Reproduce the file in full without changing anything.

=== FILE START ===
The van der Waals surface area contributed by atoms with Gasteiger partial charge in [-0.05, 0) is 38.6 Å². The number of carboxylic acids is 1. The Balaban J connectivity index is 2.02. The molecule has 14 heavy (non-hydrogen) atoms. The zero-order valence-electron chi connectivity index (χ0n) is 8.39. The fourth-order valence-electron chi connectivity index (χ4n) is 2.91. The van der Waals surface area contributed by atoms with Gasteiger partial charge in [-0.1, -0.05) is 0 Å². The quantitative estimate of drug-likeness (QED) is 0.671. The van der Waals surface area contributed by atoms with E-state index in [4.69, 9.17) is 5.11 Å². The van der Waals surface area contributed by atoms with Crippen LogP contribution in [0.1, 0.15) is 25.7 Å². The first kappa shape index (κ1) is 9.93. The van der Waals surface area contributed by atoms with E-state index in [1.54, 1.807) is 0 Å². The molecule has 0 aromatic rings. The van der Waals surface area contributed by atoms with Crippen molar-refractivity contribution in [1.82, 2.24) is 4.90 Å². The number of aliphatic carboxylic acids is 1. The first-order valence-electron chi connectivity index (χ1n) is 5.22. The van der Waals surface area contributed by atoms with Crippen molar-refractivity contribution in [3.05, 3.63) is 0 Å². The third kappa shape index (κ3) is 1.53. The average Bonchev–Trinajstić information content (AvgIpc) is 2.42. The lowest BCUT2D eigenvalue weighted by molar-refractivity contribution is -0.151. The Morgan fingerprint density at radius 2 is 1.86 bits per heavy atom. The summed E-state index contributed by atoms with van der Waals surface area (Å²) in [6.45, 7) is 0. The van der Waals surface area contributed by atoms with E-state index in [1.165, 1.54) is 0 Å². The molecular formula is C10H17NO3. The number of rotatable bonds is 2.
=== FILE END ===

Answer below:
The van der Waals surface area contributed by atoms with Gasteiger partial charge in [-0.05, 0) is 38.6 Å². The number of carboxylic acids is 1. The Balaban J connectivity index is 2.02. The molecule has 14 heavy (non-hydrogen) atoms. The zero-order valence-electron chi connectivity index (χ0n) is 8.39. The fourth-order valence-electron chi connectivity index (χ4n) is 2.91. The van der Waals surface area contributed by atoms with Gasteiger partial charge in [-0.1, -0.05) is 0 Å². The quantitative estimate of drug-likeness (QED) is 0.671. The van der Waals surface area contributed by atoms with E-state index in [4.69, 9.17) is 5.11 Å². The van der Waals surface area contributed by atoms with Crippen LogP contribution in [0.1, 0.15) is 25.7 Å². The first kappa shape index (κ1) is 9.93. The van der Waals surface area contributed by atoms with E-state index in [1.54, 1.807) is 0 Å². The molecule has 0 aromatic rings. The van der Waals surface area contributed by atoms with Crippen molar-refractivity contribution in [1.82, 2.24) is 4.90 Å². The number of aliphatic carboxylic acids is 1. The first-order valence-electron chi connectivity index (χ1n) is 5.22. The van der Waals surface area contributed by atoms with Crippen molar-refractivity contribution in [3.05, 3.63) is 0 Å². The third kappa shape index (κ3) is 1.53. The average Bonchev–Trinajstić information content (AvgIpc) is 2.42. The lowest BCUT2D eigenvalue weighted by molar-refractivity contribution is -0.151. The Morgan fingerprint density at radius 2 is 1.86 bits per heavy atom. The summed E-state index contributed by atoms with van der Waals surface area (Å²) in [6.45, 7) is 0. The van der Waals surface area contributed by atoms with E-state index in [1.165, 1.54) is 0 Å². The molecular formula is C10H17NO3. The number of rotatable bonds is 2.